Will tax reform be bipartisan? Forty-five of the Senate’s 48 Democrats sent a letter to the GOP leadership offering to work together on a tax bill. But the Dems had preconditions, including that the bill be revenue neutral and that it cut taxes for middle-income households but not for the wealthy. TPC’s Howard Gleckman explains why it would be almost impossible for Republicans to meet these requests, even if they were so inclined. The three senators who did not sign the letter (Joe Donnelly of Indiana, Joe Manchin of West Virginia, and Heidi Heitkamp of North Dakota) are running for reelection in 2018 in states that supported President Trump.
Or, will we just see a lot of lobbying for tax cuts? House Speaker Paul Ryan shared his personal support via Twitter for the American Action Network’s Middle Class Growth Initiative. That’s a $5 million August lobbying campaign supporting tax cuts for the middle class and small businesses.
Debt limit talks stall. The Washington Post reports that initial talks between the Trump Administration and top Senate leaders went nowhere. Treasury Secretary Steven Mnuchin, Majority Leader Mitch McConnell, and Democratic Leader Chuck Schumer made no progress, the Post reports, boosting the odds for a last-minute showdown just before the US reaches its borrowing limit at the end of September. Could it be any other way?
Massachusetts retailers want to put a sales tax cut on the state’s November 2018 ballot. The Retailers Association of Massachusetts will file ballot initiative petitions to cut the state’s 6.25 percent sales tax. The group will talk to its members this month to determine which of four specific issues around which to campaign. The alternatives include reducing the sales tax: (1) to 4.5 percent, (2) to 5 percent, (3) to 4.5 percent and establishing a permanent two-day sales tax holiday in August, or (4) to 5 percent and establishing an annual two-day sales tax holiday in August.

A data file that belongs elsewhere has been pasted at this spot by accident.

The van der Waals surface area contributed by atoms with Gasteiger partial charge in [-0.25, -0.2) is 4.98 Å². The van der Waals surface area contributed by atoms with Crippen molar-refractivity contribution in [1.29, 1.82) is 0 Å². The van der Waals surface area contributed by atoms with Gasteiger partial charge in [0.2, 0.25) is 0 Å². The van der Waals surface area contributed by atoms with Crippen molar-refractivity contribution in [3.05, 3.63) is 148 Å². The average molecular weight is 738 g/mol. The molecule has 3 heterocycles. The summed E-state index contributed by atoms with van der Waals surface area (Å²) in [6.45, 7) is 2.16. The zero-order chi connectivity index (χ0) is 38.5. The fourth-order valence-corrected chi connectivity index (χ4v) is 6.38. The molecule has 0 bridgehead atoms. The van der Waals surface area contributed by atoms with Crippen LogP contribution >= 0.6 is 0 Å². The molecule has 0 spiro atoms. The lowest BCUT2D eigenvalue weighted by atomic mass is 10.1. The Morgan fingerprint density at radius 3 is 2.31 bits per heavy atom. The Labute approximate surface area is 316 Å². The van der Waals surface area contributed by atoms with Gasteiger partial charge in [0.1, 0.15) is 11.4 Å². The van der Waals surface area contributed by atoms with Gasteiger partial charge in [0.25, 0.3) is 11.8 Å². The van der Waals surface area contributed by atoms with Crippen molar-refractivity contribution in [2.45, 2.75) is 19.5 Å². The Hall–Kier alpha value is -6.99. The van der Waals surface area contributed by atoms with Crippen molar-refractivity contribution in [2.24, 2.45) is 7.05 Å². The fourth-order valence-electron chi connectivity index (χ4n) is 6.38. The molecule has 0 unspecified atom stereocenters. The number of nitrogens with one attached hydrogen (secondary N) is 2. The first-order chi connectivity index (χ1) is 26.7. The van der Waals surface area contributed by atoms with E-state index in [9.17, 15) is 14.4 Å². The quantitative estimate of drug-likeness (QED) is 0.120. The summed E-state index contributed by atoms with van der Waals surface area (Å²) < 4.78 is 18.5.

Wisconsin’s deal with Foxconn raises three policymaking questions. TPC’s Megan Randall considers the mega deal, which promoters say would bring 13,000 jobs and $10 billion in capital investment to Wisconsin. In return, Foxconn would receive $200 million to $250 million per year in public incentives, costing the state an average of $15,000 to $19,000 per job annually. Policymakers should ask: How likely is it that the deal to bring these results? What would happen without the incentives? Is competition between states making the nation worse off?
Are there linkages between a carbon tax and the EITC? American Enterprise Institute’s Aparna Mathur and TPC's Adele Morris have a new brief on the question. In principle, a carbon tax that lowers wages could reduce EITC benefits and thus hurt low-to-moderate income households. But Mathur and Morris find the likely magnitude of the effects would be very small. They conclude that “far more important to the distribution of burden is the extent to which the carbon tax passes through to raise retail prices, a decidedly regressive outcome, versus lowering wages, which is distributionally much more neutral.”
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